Dad Has Dementia

Week 26: Taking Stock

Last updated: Jul 09, 2010


This is week 26 of our odyssey in home care for my father. For six months, we (my husband, Lee, and I) have taken care of all of Dad's needs. I want to take a moment to reflect on how things are going.

In an early post, I discussed the various types of 'costs' associated with caring for a loved one in the home. I grouped these costs into three categories: soft costs, hard costs, and human costs. Let's see how we're doing in these areas, six months in.

  • Soft costs: The incidental costs of caring for Dad at home have been greater than we anticipated. We burn more gasoline, for example. Also, much of our furniture has been damaged. I hate to sound shallow, but I'm upset that one of my upholstered Thomasville chairs is effectively ruined from Dad's peeing on it, accidentally, and then spilling chocolate syrup on it, as well. As for why Dad was sitting in the chair to begin with, it's simple: Of all the furniture we have, Dad found that particular chair to be the most comfortable "“ and who's going to deny Dad a comfortable chair in his golden years? At any rate, I've discovered that the physical damage to our surroundings has far exceeded what I expected. I was naïve and unrealistic not to understand that a frail grown-up with dementia couldn't help but wreak havoc on furnishings.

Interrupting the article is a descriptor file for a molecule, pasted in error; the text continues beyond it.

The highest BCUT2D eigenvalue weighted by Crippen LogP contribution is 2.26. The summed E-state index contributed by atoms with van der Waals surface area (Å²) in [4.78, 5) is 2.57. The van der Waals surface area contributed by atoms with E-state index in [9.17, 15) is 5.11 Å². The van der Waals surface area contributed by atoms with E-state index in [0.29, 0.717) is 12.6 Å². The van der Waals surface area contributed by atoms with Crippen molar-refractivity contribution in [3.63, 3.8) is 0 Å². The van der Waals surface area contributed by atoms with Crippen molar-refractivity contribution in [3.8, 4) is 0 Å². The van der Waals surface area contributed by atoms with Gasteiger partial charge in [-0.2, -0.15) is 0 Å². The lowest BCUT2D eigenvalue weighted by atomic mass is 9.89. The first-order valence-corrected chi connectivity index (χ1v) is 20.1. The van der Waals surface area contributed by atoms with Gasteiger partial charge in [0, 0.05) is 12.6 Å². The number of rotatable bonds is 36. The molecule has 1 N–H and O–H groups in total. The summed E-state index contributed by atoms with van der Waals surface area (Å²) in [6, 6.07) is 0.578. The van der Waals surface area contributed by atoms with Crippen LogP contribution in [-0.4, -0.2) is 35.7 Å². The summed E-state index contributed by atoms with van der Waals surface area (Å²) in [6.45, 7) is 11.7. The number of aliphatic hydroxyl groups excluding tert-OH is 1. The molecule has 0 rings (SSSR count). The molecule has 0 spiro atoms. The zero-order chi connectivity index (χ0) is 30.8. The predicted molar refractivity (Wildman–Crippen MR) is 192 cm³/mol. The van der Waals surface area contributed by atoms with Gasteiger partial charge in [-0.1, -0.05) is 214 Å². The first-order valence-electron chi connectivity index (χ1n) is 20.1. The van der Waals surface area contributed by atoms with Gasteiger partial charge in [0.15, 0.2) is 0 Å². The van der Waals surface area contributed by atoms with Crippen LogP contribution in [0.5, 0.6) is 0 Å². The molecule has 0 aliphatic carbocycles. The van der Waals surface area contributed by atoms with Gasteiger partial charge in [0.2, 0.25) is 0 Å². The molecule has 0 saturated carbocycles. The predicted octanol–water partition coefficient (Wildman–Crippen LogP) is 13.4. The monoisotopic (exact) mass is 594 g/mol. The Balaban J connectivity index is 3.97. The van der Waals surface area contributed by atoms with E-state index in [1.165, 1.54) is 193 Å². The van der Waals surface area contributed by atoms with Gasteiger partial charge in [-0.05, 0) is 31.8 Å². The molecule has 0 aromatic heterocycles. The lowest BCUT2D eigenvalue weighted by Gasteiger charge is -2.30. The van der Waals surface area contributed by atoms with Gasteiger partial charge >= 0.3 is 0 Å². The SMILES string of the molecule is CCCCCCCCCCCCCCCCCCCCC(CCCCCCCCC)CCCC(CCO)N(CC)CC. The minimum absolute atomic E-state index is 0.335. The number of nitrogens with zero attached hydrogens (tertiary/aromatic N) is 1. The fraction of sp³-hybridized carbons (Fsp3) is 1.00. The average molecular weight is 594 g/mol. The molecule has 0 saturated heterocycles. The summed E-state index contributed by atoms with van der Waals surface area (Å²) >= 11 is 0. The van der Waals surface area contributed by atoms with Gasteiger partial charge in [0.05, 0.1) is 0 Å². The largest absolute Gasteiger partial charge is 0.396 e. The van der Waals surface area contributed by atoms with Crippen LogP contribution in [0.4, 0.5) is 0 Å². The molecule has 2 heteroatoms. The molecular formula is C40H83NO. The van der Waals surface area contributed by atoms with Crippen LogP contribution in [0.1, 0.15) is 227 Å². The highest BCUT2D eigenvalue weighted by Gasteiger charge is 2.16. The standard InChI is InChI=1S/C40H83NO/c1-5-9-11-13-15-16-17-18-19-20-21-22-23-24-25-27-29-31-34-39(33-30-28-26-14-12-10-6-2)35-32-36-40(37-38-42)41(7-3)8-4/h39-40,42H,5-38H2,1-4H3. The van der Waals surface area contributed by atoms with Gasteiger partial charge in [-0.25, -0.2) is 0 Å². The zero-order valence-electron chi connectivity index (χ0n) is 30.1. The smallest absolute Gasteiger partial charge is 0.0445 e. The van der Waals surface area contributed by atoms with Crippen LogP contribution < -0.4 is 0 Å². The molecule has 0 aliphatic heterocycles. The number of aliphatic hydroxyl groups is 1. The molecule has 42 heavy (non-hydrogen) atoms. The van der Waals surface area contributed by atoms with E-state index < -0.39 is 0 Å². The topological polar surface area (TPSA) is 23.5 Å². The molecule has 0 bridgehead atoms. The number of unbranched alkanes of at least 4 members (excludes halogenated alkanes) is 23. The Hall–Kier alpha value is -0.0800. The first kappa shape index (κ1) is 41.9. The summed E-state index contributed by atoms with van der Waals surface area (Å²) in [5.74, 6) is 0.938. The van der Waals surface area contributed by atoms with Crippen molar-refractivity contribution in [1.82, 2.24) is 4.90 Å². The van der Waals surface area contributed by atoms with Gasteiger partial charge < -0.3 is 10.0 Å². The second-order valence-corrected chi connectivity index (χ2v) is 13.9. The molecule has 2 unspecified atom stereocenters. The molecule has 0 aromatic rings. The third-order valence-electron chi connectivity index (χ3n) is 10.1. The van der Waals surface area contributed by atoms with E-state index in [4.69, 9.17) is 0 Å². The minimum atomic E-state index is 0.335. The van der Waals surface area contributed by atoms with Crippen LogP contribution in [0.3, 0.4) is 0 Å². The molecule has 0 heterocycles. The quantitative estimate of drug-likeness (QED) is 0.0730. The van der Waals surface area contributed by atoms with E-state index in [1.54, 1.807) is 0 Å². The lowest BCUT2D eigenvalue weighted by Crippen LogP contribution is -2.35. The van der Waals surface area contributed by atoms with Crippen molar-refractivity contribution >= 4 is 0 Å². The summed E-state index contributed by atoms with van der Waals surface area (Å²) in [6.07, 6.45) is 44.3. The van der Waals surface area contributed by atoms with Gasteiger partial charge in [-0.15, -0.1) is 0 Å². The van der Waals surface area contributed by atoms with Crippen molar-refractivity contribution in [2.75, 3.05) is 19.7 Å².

• Hard costs: As expected, these costs have accumulated over time, but only the cost of dining out has really exceeded our expectations. Dad likes to eat out frequently, and Lee and I try to pick up the tab about half the time, even though we wouldn't normally eat out as often. On the plus side, we haven't really seen any increase in our utility bills, except perhaps the water bill, which is higher because Dad loves to garden.

  • Human costs: I feel like such a weenie. I thought caregiving was hard at the beginning of this journey "“ when Dad could still ambulate well, converse, and take his own meds. Now that we're getting down to the nitty-gritty, with Dad increasingly unable to ambulate or take care of his own activities of daily living (ADLs), I'm finding myself more stressed than ever. And I know Lee feels the same way, even if he hides his feelings behind that placid, masculine facade. To my dismay, my own feelings frequently spill over in waterfalls of tears, and the sheer anxiety of feeling unprepared and incompetent to handle what the next day might bring really takes its toll on me.

How long will this caregiving odyssey go on? Will it last another six months? Six years? Frankly, my stress level at the moment tells me I can't last another six months. Caregiving is so much more emotionally and physically exhausting than I ever imagined.